Text Size Normal Text Sizing Button Medium Text Sizing Button Large Text Sizing Button Text Contrast Normal Contrast Button Reverse Contrast Button Switch to Spanish Language Press Room Contact Us Sitemap Sign In Register
Link to Homepage About BrightFocus
Donate Now Get Involved  
Alzheimer's Disease Research Macular Degeneration Research National Glaucoma Research

Sign up for Email Notifications
If you would like to be notified when funding or meeting opportunities are announced please click on the link below.

Sign up for new announcements.

Please add ResearchGrants@BrightFocus.org to your institution’s white list to insure that the notification is not blocked by your organization’s SPAM filters.

This email list is not sold or distributed, and serves only as an annual reminder of the availability of research support through the BrightFocus Foundation (www.brightfocus.org). Please follow instructions on the notification emails for removal requests.

BrightFocus Research Grants Funding
Grant Funding for Alzheimer's Research
Grant Funding for Macular Degeneration Research
Grant Funding for Glaucoma Research


Alzheimer's Disease Research
Completed Award

Dr. Bradley Hyman

Bradley T. Hyman, M.D., Ph.D.

Massachusetts General Hospital
Charlestown, MA, United States

Title: Modeling the Intersection of Tau and Ab in Alzheimer Disease
Non-Technical Title: A Laboratory Model of the First Brain Changes in Alzheimer's

Teresa Gomez-Isla, M.D., Ph.D.
Massachusetts General Hospital

Duration: July 1, 2011 - June 30, 2014
Award Type: Standard
Award Amount: $300,000


Alzheimer disease starts with neurofibrillary lesions in a special brain area, the entorhinal cortex, which is responsible for memory related brain functions. We propose to make a model of this stage of the disease by genetically engineering a mouse to develop these same lesions in only this brain area; doing so will allow us to study the earliest phase of the disease, and to learn about whether early lesions lead to disease progression.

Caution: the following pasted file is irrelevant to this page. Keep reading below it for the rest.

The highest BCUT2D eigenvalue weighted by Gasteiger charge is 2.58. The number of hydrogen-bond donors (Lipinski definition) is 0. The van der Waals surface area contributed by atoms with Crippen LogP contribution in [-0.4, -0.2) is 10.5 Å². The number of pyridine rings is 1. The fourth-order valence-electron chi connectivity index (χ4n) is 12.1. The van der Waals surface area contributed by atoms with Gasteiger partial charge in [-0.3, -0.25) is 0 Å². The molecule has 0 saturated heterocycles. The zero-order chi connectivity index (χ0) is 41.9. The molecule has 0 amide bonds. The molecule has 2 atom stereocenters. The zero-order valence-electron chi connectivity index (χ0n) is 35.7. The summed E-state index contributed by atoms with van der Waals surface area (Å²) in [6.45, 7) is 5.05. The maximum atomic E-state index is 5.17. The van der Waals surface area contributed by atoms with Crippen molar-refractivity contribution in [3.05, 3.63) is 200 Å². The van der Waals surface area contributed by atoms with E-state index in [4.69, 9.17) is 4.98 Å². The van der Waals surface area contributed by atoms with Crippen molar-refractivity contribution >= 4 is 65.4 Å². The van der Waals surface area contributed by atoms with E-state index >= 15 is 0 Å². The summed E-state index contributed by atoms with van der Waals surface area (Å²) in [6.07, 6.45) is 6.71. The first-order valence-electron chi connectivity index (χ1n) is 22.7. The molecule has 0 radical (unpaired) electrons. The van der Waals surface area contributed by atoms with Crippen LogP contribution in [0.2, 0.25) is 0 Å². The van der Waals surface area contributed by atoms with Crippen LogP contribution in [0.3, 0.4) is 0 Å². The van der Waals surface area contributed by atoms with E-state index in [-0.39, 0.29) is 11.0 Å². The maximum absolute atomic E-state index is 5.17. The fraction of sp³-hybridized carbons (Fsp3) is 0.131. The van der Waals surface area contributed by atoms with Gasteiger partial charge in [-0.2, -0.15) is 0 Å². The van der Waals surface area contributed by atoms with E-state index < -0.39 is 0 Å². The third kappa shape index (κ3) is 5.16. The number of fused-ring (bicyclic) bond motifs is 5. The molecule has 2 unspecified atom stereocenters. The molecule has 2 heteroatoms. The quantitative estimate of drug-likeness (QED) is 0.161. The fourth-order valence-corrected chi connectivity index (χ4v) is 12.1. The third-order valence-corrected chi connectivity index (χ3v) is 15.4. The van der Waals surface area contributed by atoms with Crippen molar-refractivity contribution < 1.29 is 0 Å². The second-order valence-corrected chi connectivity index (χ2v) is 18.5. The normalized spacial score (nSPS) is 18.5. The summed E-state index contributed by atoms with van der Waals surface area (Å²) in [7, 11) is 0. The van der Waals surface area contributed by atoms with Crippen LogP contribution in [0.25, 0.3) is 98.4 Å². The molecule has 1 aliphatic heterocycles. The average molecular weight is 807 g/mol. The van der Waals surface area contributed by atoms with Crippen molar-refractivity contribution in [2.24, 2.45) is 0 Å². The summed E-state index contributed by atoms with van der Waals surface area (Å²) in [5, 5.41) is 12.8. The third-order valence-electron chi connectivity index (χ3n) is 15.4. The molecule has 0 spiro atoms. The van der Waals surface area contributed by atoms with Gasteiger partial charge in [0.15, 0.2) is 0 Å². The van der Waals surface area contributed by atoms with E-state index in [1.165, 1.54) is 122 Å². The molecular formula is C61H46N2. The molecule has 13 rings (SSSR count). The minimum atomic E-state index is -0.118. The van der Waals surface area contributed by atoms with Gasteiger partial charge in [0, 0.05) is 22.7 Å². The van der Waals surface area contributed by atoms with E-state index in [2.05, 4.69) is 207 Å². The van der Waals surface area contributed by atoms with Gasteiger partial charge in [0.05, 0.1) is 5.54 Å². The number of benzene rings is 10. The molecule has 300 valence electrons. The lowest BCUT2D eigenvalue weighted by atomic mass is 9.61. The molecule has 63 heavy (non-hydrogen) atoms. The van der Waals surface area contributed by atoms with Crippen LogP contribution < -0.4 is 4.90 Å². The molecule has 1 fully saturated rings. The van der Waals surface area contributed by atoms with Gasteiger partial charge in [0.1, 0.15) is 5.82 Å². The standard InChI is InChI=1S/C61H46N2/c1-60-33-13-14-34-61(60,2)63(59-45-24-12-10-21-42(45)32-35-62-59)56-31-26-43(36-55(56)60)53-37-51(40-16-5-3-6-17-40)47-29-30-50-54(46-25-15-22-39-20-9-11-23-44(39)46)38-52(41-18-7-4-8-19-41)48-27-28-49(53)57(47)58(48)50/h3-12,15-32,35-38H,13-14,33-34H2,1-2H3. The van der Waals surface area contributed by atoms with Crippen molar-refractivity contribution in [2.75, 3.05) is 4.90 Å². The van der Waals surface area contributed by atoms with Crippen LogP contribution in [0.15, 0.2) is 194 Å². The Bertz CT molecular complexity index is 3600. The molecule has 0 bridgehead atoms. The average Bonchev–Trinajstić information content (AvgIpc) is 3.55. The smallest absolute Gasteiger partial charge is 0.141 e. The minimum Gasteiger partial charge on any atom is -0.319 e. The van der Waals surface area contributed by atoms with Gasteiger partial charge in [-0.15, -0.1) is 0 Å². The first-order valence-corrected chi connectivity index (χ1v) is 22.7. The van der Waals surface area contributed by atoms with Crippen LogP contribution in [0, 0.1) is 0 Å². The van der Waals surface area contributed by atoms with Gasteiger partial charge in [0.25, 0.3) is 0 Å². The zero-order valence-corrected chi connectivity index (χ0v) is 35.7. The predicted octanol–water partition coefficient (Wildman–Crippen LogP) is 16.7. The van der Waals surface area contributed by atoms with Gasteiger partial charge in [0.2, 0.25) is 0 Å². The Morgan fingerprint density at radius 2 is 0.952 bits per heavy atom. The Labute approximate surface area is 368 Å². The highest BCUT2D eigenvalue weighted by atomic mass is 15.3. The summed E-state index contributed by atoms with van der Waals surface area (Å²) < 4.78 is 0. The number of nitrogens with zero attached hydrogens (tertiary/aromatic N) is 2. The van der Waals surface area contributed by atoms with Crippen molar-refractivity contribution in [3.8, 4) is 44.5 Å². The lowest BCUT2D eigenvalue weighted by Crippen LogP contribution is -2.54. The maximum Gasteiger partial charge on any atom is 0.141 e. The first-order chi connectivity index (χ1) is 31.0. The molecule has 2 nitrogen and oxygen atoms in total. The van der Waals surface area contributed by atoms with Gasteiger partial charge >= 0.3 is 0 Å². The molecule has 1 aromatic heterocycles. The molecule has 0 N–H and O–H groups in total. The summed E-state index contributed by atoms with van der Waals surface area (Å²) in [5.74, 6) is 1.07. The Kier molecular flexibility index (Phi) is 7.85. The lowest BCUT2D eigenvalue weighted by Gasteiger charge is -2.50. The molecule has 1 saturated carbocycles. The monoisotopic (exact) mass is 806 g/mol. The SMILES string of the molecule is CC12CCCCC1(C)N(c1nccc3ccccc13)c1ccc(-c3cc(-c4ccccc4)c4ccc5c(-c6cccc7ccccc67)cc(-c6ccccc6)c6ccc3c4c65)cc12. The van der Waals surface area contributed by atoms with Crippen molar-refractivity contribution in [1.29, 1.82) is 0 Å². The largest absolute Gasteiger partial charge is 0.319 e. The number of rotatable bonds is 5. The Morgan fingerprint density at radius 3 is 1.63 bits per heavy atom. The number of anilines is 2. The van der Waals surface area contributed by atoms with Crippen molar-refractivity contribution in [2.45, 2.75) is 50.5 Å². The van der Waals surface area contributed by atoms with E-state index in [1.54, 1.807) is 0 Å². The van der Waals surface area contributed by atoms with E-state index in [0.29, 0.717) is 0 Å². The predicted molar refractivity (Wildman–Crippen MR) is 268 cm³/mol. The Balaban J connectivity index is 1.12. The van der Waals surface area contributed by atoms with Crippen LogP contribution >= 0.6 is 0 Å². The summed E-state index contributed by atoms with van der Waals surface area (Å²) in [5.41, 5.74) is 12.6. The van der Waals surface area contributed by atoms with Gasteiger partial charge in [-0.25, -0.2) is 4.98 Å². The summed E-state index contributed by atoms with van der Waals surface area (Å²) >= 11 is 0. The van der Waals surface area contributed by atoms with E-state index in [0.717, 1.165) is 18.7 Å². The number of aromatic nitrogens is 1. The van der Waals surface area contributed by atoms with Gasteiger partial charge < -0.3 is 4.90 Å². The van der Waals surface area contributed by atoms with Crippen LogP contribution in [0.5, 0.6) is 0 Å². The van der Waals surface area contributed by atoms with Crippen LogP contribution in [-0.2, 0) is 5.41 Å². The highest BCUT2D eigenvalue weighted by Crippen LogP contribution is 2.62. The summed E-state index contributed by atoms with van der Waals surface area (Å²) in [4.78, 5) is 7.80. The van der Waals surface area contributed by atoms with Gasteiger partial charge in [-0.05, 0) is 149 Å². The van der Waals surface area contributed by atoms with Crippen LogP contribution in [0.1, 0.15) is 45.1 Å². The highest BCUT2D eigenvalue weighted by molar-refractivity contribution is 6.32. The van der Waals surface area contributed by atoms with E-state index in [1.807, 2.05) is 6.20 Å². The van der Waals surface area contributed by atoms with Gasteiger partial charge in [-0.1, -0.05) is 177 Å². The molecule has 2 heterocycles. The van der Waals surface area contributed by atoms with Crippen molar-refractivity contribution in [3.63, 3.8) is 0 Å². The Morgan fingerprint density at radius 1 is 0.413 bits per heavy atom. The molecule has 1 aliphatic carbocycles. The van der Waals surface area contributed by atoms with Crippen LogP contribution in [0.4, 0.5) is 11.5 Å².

The entorhinal cortex is the part of the brain that is responsible for communications to and from the hippocampus (which, in turn, is the part of the brain that's important for creating and maintaining memories). In Alzheimer's disease, brain lesions tend to start in the entorhinnal cortex and "spread" to other parts, with devastating effects. One of the lesions formed in Alzheimer's are called "tangles" that contain tau protein. Drs. Bradley Hyman, Teresa Gomez‐Isla, and colleagues will study how Alzheimer's affects the entorhinnal complex and how the lesions spread from this initial place of damage to other parts of the brain. They will create and study a new mouse model of Alzheimer's where tau protein is directed to be expressed only in the entorhinnal cortex. Amyloid, the other key molecule in Alzheimer's affects the connections between neurons that originate in the entorhinal cortex. Other mouse models don't address the spread of lesions, but this model is designed to isolate this key part of progression to later stages of Alzheimer's. In the future, this model could then be used for testing treatments to halt the spread of the lesions, and the interaction of lesions, before they cause cell damage and death in other parts of the brain.


de Calignon A, Polydoro M, Suárez-Calvet M, William C, Adamowicz DH, Kopeikina KJ, Pitstick R, Sahara N, Ashe KH, Carlson GA, Spires-Jones TL, Hyman BT. Propagation of tau pathology in a model of early Alzheimer's disease.  Neuron. 2012 Feb 23;73(4):685-97 PubMed Icon Google Scholar Icon

Pooler AM, Polydoro M, Wegmann SK, Pitstick R, Kay KR, Sanchez L, Carlson GA, Gomez-Isla T, Albers MW, Spires-Jones TL, Hyman BT. Tau - amyloid interactions in the rTgTauEC model of early Alzheimer's disease suggest amyloid induced disruption of axonal projections and exacerbated axonal pathology. J Comp Neurol. 2013 Jul 10. doi: 10.1002/cne.23411. [Epub ahead of print] PubMed Icon Google Scholar Icon

Progress Updates:

Dr. Hyman’s and Dr. Gomez-Isla’s team performed initial experiments that were aimed at understanding if the tau protein, which makes up neurofibrillary tangles, propagates across different parts of the brain. The team’s experiments to date, published nearly at the same time as results of analogous experiments from scientists at Columbia, suggest that tau can escape from one neuron and pass on to additional neurons in the system. They are now searching for the mechanisms of tau protein escape from one cell and uptake by another, and learning more about the consequences of this phenomenon.